Hans Beckhoff attributes the continued strong growth to emphasis on new, innovative automation technology, continuous introduction of new products, combined with consistent expansion of the company's international distribution network.
In 2006, Beckhoff Automation established five new subsidiaries in Spain, Belgium, Brazil, South Africa and Australia. Says Hans Beckhoff, "We were already well represented through distributors in these countries, however, we intend to further strengthen our position in these markets by moving toward direct sales." The sales increases confirm the success of this strategy: Exports were 43% of total revenues in 2006.
Beckhoff is now represented in more than 60 countries worldwide through 18 subsidiaries, agencies or distribution partners. Hans Beckhoff is relentless in the pursuit of growth. He says: "In 2007 we will continue to intensify the expansion of our global distribution network by establishing branches in Turkey, India and Dubai."
Hans Beckhoff attributes growth to above-average development in the company's specialty areas of PC-based Control (IPCs), distributed I/O, software PLC/NC and Drive Technology. Further exciting new technological developments are coming soon in the Drive Technology, Safety and EtherCAT-based control.
Europe's most successful PC pioneer, Hans Beckhoff, has a simple two-part formula for success: 1. Put everything in software, on one platform, and 2. Give the customer everything he needs so he doesn't have to buy anything else.
Guru advice for startup companiesMany new companies are started by unemployed or dissatisfied people. Being an owner in an enterprise is perhaps the biggest satisfaction that any job can provide. If you're considering a startup, or have already launched your own company, here's some guru advice which may help.
I'm an engineer, and some 35 years ago when I started Action Instruments, I went to the top engineering gurus - engineers themselves, who were surprisingly accessible. Here's their advice that inspired me:
Read my article in the latest (May 2007) issue of Automation world.
Employee compensation stylesIn the age of knowledge work, outsourcing and global competition, many companies still have employee compensation systems rooted in the past. In today's business environments, pay must be performance based.
Most of today's employee compensation systems were originally developed in the old, factory environment, stemming from how hourly workers were paid and advanced in the labor-orientated hierarchy. Having a job meant a fixed hourly wage (usually including paid-overtime for working beyond normal hours) with annual pay increases based on years of service with the company, the occasional bonus and an expectation of lifetime employment.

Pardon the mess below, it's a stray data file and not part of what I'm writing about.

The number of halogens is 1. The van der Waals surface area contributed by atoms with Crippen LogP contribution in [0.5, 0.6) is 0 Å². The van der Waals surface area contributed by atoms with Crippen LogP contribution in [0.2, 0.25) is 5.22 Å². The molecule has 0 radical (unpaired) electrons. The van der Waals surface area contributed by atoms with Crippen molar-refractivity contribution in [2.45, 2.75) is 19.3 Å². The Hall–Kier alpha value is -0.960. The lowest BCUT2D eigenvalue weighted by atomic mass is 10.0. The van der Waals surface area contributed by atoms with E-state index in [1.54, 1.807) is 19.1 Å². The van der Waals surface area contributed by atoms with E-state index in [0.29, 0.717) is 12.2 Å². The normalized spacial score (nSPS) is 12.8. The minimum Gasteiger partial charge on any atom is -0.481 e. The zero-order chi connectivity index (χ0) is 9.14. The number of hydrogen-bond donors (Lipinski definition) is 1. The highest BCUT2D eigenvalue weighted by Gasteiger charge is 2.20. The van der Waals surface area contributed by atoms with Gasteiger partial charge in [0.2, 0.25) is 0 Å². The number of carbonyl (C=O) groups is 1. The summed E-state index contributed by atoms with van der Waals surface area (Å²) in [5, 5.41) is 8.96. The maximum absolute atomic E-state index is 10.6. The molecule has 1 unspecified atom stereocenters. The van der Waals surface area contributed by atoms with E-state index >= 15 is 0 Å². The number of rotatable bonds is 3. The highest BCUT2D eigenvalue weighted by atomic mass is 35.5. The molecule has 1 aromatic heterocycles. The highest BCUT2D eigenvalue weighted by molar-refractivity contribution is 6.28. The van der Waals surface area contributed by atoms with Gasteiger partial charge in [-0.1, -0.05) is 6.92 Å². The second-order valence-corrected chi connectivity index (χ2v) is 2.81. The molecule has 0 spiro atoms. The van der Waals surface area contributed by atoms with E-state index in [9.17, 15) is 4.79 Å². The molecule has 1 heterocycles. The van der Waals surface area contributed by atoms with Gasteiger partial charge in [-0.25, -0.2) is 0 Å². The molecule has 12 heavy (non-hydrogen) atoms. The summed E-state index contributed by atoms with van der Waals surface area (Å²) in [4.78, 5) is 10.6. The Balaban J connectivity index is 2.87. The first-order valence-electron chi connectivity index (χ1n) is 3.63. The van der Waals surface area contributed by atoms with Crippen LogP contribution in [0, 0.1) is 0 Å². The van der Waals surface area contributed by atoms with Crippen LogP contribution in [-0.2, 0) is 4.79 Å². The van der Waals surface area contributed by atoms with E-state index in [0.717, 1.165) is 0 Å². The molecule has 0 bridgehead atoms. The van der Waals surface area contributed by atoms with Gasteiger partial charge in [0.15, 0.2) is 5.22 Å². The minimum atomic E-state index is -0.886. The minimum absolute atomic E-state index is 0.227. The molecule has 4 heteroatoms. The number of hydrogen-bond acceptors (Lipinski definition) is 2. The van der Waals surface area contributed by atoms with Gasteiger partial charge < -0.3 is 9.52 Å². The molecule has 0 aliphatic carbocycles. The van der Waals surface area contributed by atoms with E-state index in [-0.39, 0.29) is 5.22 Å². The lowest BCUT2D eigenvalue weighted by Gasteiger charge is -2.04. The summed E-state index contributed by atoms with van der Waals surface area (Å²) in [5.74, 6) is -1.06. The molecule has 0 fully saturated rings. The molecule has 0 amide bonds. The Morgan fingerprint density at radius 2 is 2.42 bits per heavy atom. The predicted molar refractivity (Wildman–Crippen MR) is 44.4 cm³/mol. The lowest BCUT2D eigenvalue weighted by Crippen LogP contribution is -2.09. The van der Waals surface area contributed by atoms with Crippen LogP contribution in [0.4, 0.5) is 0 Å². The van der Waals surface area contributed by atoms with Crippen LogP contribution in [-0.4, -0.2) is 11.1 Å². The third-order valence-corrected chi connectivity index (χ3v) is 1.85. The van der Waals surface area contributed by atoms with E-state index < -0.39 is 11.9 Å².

The best knowledge-workers can't just be paid for the hours they work - they may always be "working". They should be stimulated by the freedom to innovate and contribute to the business. That's the wave of the future.
This is what's revolutionizing human-resource attitudes in this new century. In the era of knowledge-work, employee compensation styles should adapt to achieve maximum benefits for those who generate results.
Read my latest article (May 2007) on Automation.com.
My life on a memory stickThe other day I bought a 1GB memory stick off Amazon.com at $4.95. I had bought a $100MB stick just about a year ago for $75. Already 5 and 10-gig sticks are available, and I expect to buy those soon - dirt cheap.
Now the terabyte - 1,000 GB - hard disk is getting down to the level where we can afford to buy one - or two, or three. How will this affect the way we work?
No one would have bought a $10,000 iPod 2-3 years ago. As flash-memory and tiny hard disk prices came down, MP3 players started taking root. Launched in 2001, Apple has sold over 100 million iPods since then. So, what are the new products that will become practical with cheap memory?